World Soil Day is held annually on December 5 as a means to focus attention on the importance of healthy soil and to advocate for the sustainable management of soil resources. For generations, Indigenous Peoples have shaped landscapes through a reciprocal relationship with the land, thus preserving healthy ecosystems. The connection to the land is mutually tied with Indigenous worldviews. Supporting traditional farming for Indigenous communities is vital.
Indigenous Peoples hold knowledge about maintaining healthy soil, a foundation of traditional farming systems that plays an important role in Indigenous cultures, languages, and environmental sustainability. The teachings and techniques of traditional agriculture have permitted the soil to flourish for many generations and for sustainable natural resource management. Maintaining these practices enhances food security for Indigenous communities and strengthens our cultural identity.
Over the last several decades, corporations have exploited the soil’s resources and megaprojects have displaced Indigenous communities' accessibility to their lands. This has drastically affected the nutrients, minerals, microorganisms, and fertility of the soil. Vast ecosystems of flora and fauna have become contaminated and soil degradation has decreased the supply of nutrients in foods. The depletion and loss to nutritive soil resources severely influences the health of everyone on the planet, but Indigenous communities are particularly vulnerable due to their close connection with the land.
Photo by @luisalmanzan.
For Indigenous Peoples, there is also a spiritual component to cultivating the land. We understand that in order for a seed to grow into a plant that will feed a community, the work begins with the soil. Maya Peoples hold a fire ceremony to ask permission from Mother Earth and the Creator to break the land and to bless the seeds. During the cycles of cultivation all the way through to harvesting, ceremonies are done for good passage of the food produced before receiving its nutrients. On Turtle Island on the Unceded Coast Salish Territories of the xʷməθkʷəy̓əm (Musqueam) Nation, a small group of Maya Mam family members continues their traditional farming practices in collaboration with the University of British Columbia. During the late 1980s when Maya families were fleeing Guatemala due to the military genocide, many sought refuge in Mexico. Very few families received aid there, but a small percentage (out of thousands) were able to seek refuge in Canada. Five Maya Mam families received refuge in the province of British Columbia. The transition was difficult and the families faced many barriers in continuing their traditional cultural practices.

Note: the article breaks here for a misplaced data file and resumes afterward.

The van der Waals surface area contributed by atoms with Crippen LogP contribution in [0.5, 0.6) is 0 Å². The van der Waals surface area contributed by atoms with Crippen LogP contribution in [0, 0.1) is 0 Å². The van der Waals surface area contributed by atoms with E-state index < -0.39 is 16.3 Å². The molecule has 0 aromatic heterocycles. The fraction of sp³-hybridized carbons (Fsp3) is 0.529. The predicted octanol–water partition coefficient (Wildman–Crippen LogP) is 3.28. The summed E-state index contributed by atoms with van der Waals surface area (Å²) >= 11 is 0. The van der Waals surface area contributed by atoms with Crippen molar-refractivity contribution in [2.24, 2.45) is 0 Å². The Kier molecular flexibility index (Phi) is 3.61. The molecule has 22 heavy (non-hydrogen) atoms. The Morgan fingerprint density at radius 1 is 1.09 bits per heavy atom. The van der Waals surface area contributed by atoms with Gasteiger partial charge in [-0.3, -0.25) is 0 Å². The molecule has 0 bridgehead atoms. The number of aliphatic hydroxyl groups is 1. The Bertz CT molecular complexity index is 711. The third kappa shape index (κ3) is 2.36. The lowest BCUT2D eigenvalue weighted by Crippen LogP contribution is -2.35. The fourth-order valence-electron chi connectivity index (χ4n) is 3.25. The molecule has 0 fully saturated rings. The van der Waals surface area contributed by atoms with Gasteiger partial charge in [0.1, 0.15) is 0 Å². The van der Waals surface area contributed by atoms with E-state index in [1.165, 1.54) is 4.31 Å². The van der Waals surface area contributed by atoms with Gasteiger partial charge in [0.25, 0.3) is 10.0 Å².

The idea for the Maya Garden Tal A´Xin unfolded from the need to access land to cultivate staple foods as part of the diet of the Maya people, and in the process, to provide food security. In 1999, a professor at the University of British Columbia, Marvin S. Cohodas, informed Maya Mam families of the possibility of applying for a project plot at UBC Farm. The group welcomed the idea and in 2000, the garden was established. The main goal of the garden was to keep the Maya traditions and culture alive by continuing to grow Mayan crops in Canada to strengthen the cultural identity among their children, grandchildren, and great-grandchildren, who are being raised in a Western society very different from their homeland in Guatemala.
At the Maya Garden Tal A´Xin, four Maya Mam members manage a 1,883-square meter (approximately half an acre) plot. Initially, they started with cultivating corn, squash, and beans, but over the course of 22 years, they have begun to produce other plants with medicinal elements, such as bledo (amaranth), yerba mora (Solanum nigrum), and epazote (Dysphania ambrosioides), along with other foods. The large amount of crop residue from the planting is composted at the end of each harvest season to build up the organic matter and improve its structure. All of the crops are grown organically.